The Newport City Council made it official Monday night – no panhandling on Newport city streets involving cars and people in the road or from the sidewalk. If somebody wants to give a pandhandler some money, they have to pull off into a parking lot or park nearby. Those who violate this new law could be subject to a $50 fine. Motorists have long complained about panhandlers hanging around signal lights and holding up traffic while asking for food money. At North 21st and 101 and 101 at Highway 20, especially.
The council also agreed to let Pacific Seafood processing buy a few motels in Newport and turn them in to long term rentals for their workers. Those workers have been having a devil of a time finding a place to live for the 6 to 8 months they work in the fish plants down on the Bayfront.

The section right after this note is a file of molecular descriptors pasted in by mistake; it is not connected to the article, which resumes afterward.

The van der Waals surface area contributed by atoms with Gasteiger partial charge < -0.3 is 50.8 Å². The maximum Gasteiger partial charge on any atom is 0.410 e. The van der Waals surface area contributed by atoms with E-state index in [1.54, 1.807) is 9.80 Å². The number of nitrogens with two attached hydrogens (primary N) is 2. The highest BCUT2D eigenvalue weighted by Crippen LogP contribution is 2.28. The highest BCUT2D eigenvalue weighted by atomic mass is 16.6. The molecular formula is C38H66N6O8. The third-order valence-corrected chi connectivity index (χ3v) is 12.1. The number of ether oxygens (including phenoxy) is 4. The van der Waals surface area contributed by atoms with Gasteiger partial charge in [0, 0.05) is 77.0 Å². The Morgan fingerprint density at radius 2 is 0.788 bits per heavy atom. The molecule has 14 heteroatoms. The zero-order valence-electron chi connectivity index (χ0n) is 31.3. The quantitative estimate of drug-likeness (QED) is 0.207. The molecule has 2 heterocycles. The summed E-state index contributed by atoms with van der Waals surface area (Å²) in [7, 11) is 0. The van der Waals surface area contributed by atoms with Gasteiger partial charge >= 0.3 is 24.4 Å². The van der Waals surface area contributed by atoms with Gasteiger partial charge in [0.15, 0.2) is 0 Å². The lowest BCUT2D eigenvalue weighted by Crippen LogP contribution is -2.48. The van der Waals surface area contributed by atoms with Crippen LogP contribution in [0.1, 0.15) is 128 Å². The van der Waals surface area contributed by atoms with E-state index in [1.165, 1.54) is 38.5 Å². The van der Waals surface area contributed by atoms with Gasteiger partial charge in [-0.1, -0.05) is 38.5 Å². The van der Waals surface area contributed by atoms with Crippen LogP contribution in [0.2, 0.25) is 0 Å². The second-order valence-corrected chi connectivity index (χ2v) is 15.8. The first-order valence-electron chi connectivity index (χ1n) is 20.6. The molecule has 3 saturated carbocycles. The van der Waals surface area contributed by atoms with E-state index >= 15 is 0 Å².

Water and sewer rates are going up in Newport. Higher rates will kick in December and climb a bit over the next five years in order for the city to keep up with maintenance requirements on the town’s sewer and water systems. The higher rates vary depending on how much water is used and whether you’re living in a house or you own a business. It’s a lot higher if you own a business. Residential rates will rise between 20 to 50 dollars a month over the next four years. Lots higher for businesses.
Water and sewer residential customers who are low income – no more than 60% of local median income – can get a 30% reduction in their bills but they have to fill out paperwork down at City Hall to get the discount.
And finally, the city council applied for a grant from the state to help design a new dam on Big Creek, the source of Newport and vicinity’s water supply. The four million dollar grant would help pay for the design of a new dam that would be a lot more earthquake resistant. Both dams on Big Creek have been determined to not be strong enough to weather a strong shaker like Cascadia Subduction Zone quakes.